Aug 2020 The Morning Call

Have you ever tried living in silence? I don’t mean the TV is off or there’s no one else at home. You’ll still hear sounds from the house or your own sounds of turning the water on, flushing the toilet, closing a door. I mean real silence, where you hear nothing. I spent a day that way a couple of weeks ago, not by choice, and it opened my eyes to some things.

Bill WhiteBill White

First, I should note that I already have some hearing loss, albeit nothing profound. I got hearing aids last year and they’ve mostly allowed me to watch TV without cranking up the volume and more easily pick up conversations in crowded places. But I noticed recently that even with the hearing aids in, I was struggling with some TV programs and conversations. I concluded that wax was building up in my ears, a common problem for me. I had them cleaned a year ago, and it probably was time to do it again. My wife told me to lie on my side and let her fill each ear with hydrogen peroxide so it could fizz and loosen the wax. Seemed reasonable.

But when I got up from her treatment, I couldn’t hear anything. For me, the TV was on mute. I saw my wife’s lips moving, but no sound. Faucets, toilets, door – no sound. I was scheduled to play golf that afternoon, driving my daughter and a neighbour. But it wasn’t safe for me to drive. So I sat in the back and watched them converse about … something. I had no idea what, except when they shouted to me. At the golf course, I shared a cart with another friend, but I couldn’t hear her, either, unless she yelled. I couldn’t even hear the sound of my club hitting the ball. It was eerie. Afterward, we stopped for a sandwich, and I just watched them converse. It was tremendously isolating.

I’ve experienced something like this before. Several years ago, I attended a Centre for Vision Loss dinner in which we all were blindfolded before we began eating, to give us a better sense of what it’s like for people with serious visual impairments. I felt incredibly isolated in my darkness, even in a crowded, noisy room.

I’m telling you this story today because my loss of hearing was a revelation to me. Have you ever been around people, usually elderly, who can’t hear? Too often, they find themselves watching what’s happening around them without participating themselves, alone in the silence. I suspect it can lead to incorrect conclusions about their mental acuity.

I’ve been focused a lot on empathy lately, mostly encouraging white people to spend more time listening to what people of colour are saying about systemic racism. But although I think it’s entirely appropriate to focus now on what they have experienced, the conjunction of my temporary deafness with a real news event reminded me of another group that deserves a legitimate attempt to put ourselves in their shoes. The police.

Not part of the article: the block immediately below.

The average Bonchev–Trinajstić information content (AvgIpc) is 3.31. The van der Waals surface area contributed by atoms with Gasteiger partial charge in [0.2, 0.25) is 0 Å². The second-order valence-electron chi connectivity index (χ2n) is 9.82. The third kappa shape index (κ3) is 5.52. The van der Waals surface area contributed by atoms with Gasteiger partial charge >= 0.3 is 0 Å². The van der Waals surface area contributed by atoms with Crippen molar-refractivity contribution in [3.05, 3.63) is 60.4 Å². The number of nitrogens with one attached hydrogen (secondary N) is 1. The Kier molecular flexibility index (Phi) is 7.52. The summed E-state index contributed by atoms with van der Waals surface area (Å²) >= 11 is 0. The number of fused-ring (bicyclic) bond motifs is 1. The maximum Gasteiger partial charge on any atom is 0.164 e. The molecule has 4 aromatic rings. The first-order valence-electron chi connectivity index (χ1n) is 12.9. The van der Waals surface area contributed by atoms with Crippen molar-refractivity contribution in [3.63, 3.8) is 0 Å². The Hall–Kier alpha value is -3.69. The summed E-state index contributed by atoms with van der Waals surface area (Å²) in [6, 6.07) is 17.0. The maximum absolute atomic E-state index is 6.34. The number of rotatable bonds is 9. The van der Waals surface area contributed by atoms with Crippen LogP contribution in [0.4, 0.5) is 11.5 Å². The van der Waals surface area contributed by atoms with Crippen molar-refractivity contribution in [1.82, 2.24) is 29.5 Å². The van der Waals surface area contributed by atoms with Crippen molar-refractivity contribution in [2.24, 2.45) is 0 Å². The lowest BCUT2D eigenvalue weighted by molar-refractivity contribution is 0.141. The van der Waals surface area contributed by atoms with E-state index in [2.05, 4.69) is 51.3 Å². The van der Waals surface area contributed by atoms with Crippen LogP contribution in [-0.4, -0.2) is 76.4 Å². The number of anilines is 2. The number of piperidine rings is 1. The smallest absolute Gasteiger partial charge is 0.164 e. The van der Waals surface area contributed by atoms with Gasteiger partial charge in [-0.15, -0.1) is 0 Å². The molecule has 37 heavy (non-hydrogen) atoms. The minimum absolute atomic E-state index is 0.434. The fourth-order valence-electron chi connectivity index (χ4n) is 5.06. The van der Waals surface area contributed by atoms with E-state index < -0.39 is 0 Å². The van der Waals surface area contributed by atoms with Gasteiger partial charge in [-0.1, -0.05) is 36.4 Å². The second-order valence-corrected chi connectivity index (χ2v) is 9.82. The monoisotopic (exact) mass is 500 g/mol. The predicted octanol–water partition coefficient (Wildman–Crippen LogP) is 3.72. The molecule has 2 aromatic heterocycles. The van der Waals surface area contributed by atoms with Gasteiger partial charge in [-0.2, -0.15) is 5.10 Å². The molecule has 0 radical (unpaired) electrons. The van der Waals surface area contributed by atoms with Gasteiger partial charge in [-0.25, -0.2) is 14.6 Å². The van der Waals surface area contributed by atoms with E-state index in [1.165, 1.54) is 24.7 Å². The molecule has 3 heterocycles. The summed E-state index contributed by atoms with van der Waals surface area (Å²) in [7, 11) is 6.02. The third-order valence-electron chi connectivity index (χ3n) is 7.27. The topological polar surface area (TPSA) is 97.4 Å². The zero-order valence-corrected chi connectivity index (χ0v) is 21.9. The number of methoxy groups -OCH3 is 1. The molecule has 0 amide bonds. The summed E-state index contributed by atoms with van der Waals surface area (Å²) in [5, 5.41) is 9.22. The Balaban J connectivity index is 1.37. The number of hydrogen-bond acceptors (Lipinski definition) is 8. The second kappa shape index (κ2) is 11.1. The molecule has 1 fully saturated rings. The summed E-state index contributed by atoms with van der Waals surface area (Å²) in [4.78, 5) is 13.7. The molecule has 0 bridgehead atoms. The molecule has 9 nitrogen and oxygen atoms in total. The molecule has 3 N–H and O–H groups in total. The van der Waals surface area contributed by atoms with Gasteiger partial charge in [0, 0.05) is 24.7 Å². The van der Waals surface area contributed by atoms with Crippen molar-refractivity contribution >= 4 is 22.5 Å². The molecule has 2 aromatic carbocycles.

I’ll offer no defence for the routine harassment and occasional violence that people of colour have come to expect. But I’ll also acknowledge that I’ve never had to answer a domestic violence call or make a traffic stop not knowing if the person has a gun and might decide to use it. Nor have I had to subdue someone who is behaving erratically or even violently. So in spite of our legitimate focus on real police misconduct, I’m never inclined to rush to judgment about the way someone reacts to a situation I’ve never experienced and never will.

Anyway, back to my strange day. When we got home, my daughter, who is a nurse, retrieved an instrument that allowed her to look inside my ears and see the image on her phone. What we both saw was a hard-packed wall of wax, crammed into each ear canal. This was a relief, because there was a relatively easy solution.

My wife managed to get me an ear-nose-throat appointment the next day. The physician’s assistant explained that the plastic dome from some hearing aids can pack the wax deeper into the ear. Somehow the peroxide had exacerbated the problem. There came a point as he removed the wax that I suddenly found I could hear him – and his voice sounded deafening. In fact, I spent the rest of the day marvelling at how loud everything sounded to me. I loved it.

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Deafblindness

Here is a link to Deafblindness support and information.
They are based in Western Australia and supported by Senses Australia.

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